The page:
The schoolyard of Kennard Classical Jr. Academy in South St. Louis is the site of what is called the "Fenway of fuzzball fields." The back wall of the lot is akin to the famous green monster of Fenway Park, with home runs only counting if the hit ball is launched over the 30-foot fence. If the ball is batted well, it will hit the tin awning of the house with a satisfying metallic pop, or it will bounce onto Brannon Avenue, just like homers would bounce onto Grand Avenue at the old Sportsman's Park. There are many other popular fields, such as "Busch Stadium" at Lindenwood School or the "Astrodome" at Our Lady of Sorrows.
While this activity is relatively harmless, the sight of large groups of men behaving in such ways is often disconcerting for neighbors. While they reminisce fondly about the days of games being played in the streets and schoolyards, many still do not tolerate such behavior. A new sign has been placed at the backstop at Kennard, outlining rules from barring liquor to times of use and banning unacceptable language. The back wall now even has an additional row of fence at the top, which makes it harder for the homeowners to get the thump on the roof that notifies them of another fuzzball homerun.
While most fuzzball is a pickup summer game, there is one organized league that plays during the winter, at the South Broadway Athletic Club in Soulard. The most competitive of the pickup summer gamers enroll in this league. Indoor fuzzball has been played there for decades. Indoor nets line up in this streamlined version of fuzzy, with two games going on simultaneously in the hall. The air is acrid with the odor of burnt tennis balls. (Somewhere along the line, a team began to burn the tennis balls with a propane torch, which allows a much more cutting pitched ball and also a much more difficult-to-see ball.)
The indoor version tends to amplify the intensity of the schoolyard game. The mood can swing from friendly to callous from strike to ball. It all depends on the pace of the game and who is winning. Most take the game very seriously, with some even going to the step of hand-rolling their own bats.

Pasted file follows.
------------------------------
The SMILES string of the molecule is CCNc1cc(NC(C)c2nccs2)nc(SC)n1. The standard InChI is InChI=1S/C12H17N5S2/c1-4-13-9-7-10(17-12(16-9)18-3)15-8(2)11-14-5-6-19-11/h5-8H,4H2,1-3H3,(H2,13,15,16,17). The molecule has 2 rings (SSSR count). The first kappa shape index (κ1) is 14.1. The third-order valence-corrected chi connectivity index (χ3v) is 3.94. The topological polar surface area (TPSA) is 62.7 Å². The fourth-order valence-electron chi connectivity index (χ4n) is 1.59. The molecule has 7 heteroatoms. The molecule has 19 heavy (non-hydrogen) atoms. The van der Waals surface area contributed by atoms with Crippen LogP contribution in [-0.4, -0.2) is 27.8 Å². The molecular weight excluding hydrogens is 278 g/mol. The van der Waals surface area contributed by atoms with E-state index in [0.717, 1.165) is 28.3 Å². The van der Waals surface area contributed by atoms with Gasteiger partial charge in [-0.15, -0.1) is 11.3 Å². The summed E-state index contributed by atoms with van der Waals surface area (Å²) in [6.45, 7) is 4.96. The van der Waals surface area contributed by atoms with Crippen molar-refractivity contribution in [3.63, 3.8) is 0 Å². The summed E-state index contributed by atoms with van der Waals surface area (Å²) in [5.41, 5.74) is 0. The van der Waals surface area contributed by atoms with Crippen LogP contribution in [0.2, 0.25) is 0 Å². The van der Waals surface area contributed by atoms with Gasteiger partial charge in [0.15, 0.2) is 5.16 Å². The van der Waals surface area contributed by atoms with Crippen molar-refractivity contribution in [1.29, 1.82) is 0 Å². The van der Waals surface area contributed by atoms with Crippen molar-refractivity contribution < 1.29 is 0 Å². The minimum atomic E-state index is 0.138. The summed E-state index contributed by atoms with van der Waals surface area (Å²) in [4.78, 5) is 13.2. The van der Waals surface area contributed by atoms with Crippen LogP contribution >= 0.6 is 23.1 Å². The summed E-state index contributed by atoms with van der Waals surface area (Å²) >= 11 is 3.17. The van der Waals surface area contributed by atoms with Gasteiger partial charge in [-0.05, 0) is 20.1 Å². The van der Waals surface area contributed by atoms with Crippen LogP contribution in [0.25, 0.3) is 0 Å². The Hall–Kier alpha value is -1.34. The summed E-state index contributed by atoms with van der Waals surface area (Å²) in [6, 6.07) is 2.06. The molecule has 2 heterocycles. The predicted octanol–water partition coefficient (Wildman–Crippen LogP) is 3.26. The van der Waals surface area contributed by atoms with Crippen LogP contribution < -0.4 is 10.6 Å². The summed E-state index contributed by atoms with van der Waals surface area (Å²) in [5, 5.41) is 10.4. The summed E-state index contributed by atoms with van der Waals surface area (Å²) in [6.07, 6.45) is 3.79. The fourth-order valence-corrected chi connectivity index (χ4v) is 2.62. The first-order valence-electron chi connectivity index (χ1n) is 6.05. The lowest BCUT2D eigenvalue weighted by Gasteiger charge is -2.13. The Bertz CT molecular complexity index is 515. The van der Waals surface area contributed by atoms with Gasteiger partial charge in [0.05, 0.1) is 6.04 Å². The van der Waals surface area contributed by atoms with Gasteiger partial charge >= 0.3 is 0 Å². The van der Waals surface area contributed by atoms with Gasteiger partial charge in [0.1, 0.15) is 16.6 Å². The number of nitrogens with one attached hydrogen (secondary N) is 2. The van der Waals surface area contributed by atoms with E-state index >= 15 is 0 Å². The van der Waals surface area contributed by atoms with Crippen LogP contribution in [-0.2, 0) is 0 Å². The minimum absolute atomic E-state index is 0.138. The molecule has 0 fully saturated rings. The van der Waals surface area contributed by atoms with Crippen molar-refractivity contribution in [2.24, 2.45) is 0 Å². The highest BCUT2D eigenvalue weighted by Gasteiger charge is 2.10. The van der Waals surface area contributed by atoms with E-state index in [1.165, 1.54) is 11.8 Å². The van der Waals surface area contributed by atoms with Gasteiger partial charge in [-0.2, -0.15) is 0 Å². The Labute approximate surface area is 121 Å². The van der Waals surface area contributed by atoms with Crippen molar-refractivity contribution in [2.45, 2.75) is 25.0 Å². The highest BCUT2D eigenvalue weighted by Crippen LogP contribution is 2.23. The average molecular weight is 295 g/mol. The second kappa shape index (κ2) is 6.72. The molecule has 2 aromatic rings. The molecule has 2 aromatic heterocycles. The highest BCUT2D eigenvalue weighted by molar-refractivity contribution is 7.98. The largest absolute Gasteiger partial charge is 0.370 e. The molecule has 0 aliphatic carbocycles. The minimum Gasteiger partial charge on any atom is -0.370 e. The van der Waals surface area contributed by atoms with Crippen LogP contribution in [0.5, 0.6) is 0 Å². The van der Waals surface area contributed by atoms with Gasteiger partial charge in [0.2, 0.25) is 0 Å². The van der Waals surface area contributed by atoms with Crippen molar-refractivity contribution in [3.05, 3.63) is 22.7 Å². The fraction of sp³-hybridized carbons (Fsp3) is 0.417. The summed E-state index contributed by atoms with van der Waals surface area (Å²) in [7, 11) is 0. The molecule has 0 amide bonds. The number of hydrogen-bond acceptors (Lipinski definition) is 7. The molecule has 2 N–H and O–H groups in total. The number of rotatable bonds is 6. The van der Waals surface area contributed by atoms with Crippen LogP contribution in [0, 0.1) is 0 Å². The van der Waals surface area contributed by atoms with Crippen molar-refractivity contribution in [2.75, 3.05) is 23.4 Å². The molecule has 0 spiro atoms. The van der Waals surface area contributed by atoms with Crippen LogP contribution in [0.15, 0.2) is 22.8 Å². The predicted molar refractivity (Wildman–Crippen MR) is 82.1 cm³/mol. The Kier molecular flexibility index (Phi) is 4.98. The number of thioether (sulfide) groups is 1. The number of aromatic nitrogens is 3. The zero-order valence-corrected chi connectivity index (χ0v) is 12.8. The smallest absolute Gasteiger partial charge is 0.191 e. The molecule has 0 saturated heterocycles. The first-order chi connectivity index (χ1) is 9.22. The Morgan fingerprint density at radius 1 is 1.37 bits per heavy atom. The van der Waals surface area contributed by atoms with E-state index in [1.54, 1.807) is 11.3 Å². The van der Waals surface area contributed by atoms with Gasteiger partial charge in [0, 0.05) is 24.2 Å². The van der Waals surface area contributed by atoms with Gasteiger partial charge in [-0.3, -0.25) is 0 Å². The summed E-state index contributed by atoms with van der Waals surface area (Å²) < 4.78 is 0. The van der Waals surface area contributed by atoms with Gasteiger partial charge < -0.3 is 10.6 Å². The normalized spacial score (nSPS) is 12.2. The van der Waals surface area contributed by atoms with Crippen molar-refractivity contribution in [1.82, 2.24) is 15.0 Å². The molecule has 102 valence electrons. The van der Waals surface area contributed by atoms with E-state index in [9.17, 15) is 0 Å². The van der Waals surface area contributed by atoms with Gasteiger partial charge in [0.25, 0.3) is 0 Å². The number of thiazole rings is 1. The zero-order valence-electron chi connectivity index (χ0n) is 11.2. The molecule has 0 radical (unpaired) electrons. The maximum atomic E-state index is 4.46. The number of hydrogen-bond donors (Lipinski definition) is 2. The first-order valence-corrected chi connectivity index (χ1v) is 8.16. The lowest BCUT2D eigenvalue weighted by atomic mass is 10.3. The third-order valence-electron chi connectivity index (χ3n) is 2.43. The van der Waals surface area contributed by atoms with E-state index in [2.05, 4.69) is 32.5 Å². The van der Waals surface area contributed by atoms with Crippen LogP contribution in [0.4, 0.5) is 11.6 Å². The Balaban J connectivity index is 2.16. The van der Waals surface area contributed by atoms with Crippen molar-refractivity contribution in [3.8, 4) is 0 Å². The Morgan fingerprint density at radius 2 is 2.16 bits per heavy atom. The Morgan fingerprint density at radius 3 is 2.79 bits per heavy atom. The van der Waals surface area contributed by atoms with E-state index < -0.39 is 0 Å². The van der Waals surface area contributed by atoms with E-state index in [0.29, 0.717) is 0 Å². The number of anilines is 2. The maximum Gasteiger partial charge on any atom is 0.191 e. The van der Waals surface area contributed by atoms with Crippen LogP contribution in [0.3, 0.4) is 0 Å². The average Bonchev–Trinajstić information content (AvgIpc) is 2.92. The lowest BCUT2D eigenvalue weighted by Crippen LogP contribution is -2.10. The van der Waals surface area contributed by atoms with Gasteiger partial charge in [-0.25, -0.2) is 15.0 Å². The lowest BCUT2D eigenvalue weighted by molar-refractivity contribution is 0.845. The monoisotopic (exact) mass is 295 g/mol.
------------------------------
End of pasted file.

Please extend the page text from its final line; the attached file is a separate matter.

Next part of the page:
The players are in the most skilled echelons, with many honing their ability in the more refined game of corkball over the summer. Players proudly wear their championship jackets from their summer leagues. The beer is imbibed heavily. Tennis balls are placed on top of empty beer bottles or ashtrays and burnt until slick. Girlfriends patiently cheer on their boyfriends. Cigarettes are smoked. Sons of players wander around aimlessly trying to get attention. The odd bunch of players will consist of fathers and sons, guys with neck tattoos, some young, straight-laced-looking mortgage bankers and hardworking pipe fitters.
The sport is likely to continue in its pickup form. The popularity of organized baseball in this town assures a spot for this easier-played version. It will never become successful like its big money counterpart, but will likely continue on its own merits: easy to play and inextricably linked to the community.
Steve Smith sells underwriting for KDHX-FM 88.1 by day, and plays competitive fuzzball by night.